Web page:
If the most important thing to keep in mind is to use controlled movements, the second most important thing to remember is to be calm, and not be so afraid you make mistakes. Cutting takes momentum or speed, force or pressure, or sharpness and sideways, sliding motion - the blade won't just cut by itself, it takes a bit of intention... and you are more likely to get cut if you are jerking your hands around or being distracted or twitchy because you're afraid of being cut, than if you are being calm, carefully controlling your movements, and using the right amount of force to cut things. If you're careful, you actually can wrap your hand firmly around a sharp knife and just press the sharp blade into your hand, with quite a bit of force, and you will not be cut as long as the blade isn't moving sideways or slicing. That is how you can use your thumb to stop a blade, or cut a fruit in the palm of your hand - it takes a lot more force to cut your hand then the food, and you won't use that much force by accident because you will feel the blade against your hand. On the other hand, if you were to wrap you hand around a blade loosely, and hold it gingerly, you are much more likely to cut yourself, since the blade has wiggle room for that sideways, slicing motion. It is actually safer to hold it firmly, as counter-intuitive as it may seem, since it means the blade can't move around. You don't need to literally wrap your hand around your aruvamanai, but the same principles apply - if you're calm and careful, you will be much less likely to cut yourself than if you're twitchy and nervous. Using enough pressure to cut with will give you smooth, controlled cuts - while using too little pressure (which you will likely overcompensate for at some point with too much force) will give jerky cuts that are more likely to go awry. It is safer, much safer, not to be so afraid you make mistakes.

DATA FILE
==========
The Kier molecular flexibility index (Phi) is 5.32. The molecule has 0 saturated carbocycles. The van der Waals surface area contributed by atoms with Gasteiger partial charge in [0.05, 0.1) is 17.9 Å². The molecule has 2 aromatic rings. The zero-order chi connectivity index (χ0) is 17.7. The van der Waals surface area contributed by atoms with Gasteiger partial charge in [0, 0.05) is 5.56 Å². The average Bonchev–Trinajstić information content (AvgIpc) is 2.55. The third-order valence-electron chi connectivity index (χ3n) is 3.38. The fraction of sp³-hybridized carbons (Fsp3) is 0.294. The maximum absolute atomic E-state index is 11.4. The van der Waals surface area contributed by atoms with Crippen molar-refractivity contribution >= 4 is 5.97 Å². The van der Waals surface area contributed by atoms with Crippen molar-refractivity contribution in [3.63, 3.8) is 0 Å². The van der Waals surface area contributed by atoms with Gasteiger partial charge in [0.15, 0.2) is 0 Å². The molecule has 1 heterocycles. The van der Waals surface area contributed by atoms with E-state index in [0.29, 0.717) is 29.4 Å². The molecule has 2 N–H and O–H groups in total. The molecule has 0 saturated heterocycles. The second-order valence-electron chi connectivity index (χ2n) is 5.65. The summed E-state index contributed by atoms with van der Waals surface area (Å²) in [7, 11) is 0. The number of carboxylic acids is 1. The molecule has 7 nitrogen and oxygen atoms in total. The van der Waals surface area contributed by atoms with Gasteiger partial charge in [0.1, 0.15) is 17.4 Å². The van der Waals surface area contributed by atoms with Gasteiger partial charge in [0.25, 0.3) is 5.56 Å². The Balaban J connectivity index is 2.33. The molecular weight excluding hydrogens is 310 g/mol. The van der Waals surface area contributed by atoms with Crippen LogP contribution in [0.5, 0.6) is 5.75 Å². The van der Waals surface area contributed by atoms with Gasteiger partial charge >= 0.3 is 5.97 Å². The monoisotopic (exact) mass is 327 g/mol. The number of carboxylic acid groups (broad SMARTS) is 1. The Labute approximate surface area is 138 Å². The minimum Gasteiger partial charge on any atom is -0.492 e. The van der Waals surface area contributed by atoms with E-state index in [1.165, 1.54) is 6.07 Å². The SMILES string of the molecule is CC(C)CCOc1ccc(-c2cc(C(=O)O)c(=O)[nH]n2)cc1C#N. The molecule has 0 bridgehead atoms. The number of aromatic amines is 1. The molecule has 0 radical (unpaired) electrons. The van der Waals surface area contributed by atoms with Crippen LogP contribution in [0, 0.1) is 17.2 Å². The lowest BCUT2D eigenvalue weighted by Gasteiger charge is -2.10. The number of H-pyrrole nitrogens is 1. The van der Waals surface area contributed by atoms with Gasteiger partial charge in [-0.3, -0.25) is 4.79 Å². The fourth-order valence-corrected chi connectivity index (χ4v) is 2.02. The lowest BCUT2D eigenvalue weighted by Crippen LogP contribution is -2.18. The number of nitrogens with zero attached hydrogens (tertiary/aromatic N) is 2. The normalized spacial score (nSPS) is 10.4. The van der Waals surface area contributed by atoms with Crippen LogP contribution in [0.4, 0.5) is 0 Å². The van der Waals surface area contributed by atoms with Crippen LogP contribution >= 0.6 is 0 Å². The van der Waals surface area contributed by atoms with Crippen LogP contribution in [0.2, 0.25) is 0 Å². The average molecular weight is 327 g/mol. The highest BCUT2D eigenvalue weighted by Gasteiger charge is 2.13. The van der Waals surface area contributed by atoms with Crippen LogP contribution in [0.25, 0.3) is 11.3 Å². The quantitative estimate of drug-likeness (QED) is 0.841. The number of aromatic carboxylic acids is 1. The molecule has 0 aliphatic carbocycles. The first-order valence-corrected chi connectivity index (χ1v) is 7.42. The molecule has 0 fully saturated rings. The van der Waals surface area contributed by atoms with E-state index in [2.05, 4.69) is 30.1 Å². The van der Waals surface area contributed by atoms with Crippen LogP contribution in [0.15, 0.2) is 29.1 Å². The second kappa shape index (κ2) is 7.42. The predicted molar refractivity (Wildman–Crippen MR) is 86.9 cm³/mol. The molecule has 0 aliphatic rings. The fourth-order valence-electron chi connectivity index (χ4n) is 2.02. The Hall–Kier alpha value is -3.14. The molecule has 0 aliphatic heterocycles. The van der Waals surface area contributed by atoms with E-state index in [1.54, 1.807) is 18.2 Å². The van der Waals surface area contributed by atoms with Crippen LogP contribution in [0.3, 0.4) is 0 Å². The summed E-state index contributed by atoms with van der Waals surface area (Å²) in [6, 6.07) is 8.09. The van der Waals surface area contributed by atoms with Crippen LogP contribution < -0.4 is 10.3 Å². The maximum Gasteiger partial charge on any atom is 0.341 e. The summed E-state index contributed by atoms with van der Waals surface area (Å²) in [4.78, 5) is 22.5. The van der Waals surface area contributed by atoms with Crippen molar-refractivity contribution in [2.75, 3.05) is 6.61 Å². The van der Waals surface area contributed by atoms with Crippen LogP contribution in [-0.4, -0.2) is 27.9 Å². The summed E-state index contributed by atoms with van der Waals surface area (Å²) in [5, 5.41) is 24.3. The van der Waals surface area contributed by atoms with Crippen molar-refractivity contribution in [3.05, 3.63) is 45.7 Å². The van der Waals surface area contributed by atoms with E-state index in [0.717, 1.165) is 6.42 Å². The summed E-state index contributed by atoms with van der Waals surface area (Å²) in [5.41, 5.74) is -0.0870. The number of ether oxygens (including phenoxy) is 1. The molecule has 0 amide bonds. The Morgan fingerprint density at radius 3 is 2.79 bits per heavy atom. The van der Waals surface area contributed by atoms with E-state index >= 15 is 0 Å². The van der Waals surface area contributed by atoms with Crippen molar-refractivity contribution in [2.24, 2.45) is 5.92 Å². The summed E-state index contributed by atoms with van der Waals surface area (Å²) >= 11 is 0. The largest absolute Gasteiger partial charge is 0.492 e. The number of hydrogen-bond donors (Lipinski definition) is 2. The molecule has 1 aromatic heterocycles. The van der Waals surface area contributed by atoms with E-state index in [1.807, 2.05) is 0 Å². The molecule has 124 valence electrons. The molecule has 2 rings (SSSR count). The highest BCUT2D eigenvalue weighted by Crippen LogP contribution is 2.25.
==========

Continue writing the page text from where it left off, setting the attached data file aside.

Most of the ways you are cutting will have your hands out of the way, on either side of the blade. On those few occasions, with last bits or very soft foods, that you might end up pressing them directly against the blade - you simply will not press hard enough to hurt yourself, you can feel the sharpness of the blade long before you will cut yourself with pressure alone - the blade will press an indentation into your hand, long before it would break skin. As long as there's no sideways movement to slice with, it takes a lot of force to cut yourself, and the fixed blade will not be sliding around on you, so you just need to be aware of where your hands are and how they're moving to avoid being cut. You have to be careful not to jerk or shove at what you're trying to cut, or try to use momentum or speed to make the cut go quicker, these will be more likely to lead to situations where you might end up cutting whatever is in the path of the blade, whether you mean to or not.